Karl Rove Wants ‘Criminal’ Julian Assange ‘Hunted Down And Grabbed And Put On Trial’
It’s been a long time since the time when Americans used to hear Bush administration “smoke ’em out” national security language, so it might have felt like a bit of a flashback to watch this morning’s edition of Freedom Watch, where Karl Rove called for the “hunting down” of a “criminal” aiding Al-Qaeda and the Taliban. And it may have taken a second listen to realize who he was talking about: Wikileaks ringleader Julian Assange.
Speaking to host Judge Andrew Napolitano, Rove noted that there were deliberations between the media and the White House under the Bush administration, though they were not completely successful. In fact, he said negotiations with the New York Times “totally failed,” giving Al-Qaeda helpful advice by publishing leaks. That, however, did not seem to compare in Rove’s mind to having an entire institution like Wikileaks dedicated to releasing military information:
“The head of Wikileaks is not a very credible source in my mind. He is, to my mind, a criminal and he ought to be hunted down and grabbed and put on trial for what he has done here. He has put at risk lives of Afghanis who have given information to both afghan and US and coalition forces about Al-Qaeda and Taliban, and there are Taliban and Al-Qaeda, I’m convinced, going over these documents and identifying the villages and the people that gave the information, and there will be blood on this man’s hands.”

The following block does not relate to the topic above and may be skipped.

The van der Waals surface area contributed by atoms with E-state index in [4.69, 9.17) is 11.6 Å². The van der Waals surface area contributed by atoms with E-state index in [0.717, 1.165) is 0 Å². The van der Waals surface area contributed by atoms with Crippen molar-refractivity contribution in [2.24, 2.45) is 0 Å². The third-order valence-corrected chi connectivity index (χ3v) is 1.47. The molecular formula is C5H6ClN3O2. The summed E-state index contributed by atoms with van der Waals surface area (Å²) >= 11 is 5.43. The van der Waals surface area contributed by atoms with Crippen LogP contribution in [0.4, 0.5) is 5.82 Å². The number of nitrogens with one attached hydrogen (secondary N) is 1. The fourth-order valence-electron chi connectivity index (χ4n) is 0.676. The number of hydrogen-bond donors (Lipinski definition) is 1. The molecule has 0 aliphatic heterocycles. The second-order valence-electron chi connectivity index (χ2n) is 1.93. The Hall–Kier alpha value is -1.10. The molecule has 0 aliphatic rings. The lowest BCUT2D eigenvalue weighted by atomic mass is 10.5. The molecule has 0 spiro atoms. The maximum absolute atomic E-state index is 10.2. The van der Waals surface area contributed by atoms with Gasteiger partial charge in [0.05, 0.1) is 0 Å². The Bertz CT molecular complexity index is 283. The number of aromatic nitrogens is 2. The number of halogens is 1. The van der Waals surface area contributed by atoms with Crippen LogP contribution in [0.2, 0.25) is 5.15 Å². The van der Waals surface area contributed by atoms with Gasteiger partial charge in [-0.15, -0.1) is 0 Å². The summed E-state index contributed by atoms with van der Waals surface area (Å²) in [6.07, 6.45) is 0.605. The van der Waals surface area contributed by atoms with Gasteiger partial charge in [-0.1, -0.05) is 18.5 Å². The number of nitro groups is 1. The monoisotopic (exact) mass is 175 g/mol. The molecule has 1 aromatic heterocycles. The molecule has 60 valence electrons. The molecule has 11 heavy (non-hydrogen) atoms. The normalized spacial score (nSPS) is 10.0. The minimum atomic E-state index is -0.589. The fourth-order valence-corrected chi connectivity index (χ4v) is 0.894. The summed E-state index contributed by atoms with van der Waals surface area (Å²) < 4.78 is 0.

Napolitano followed up with a question about whether it was even possible to arrest Assange– not because he has no definite home and seems to have an endless supply of funding to travel with– but because, under the law, media outlets are exempt from arrest, as they were not the ones who stole the information from the government. Rove was more than dismissive with the idea that Assange and his website counted as “media,” calling him a “conduit” and remarking, “if he meets the definition of a media outlet, than anybody with a blog posting is media and therefore exempt.”
Rove also spoke with Napolitano about domestic issues like federal health care reform, states’ rights, and federalism– the latter practically a requirement for the program.
The segment from this morning’s Freedom Watch on Fox Business below:
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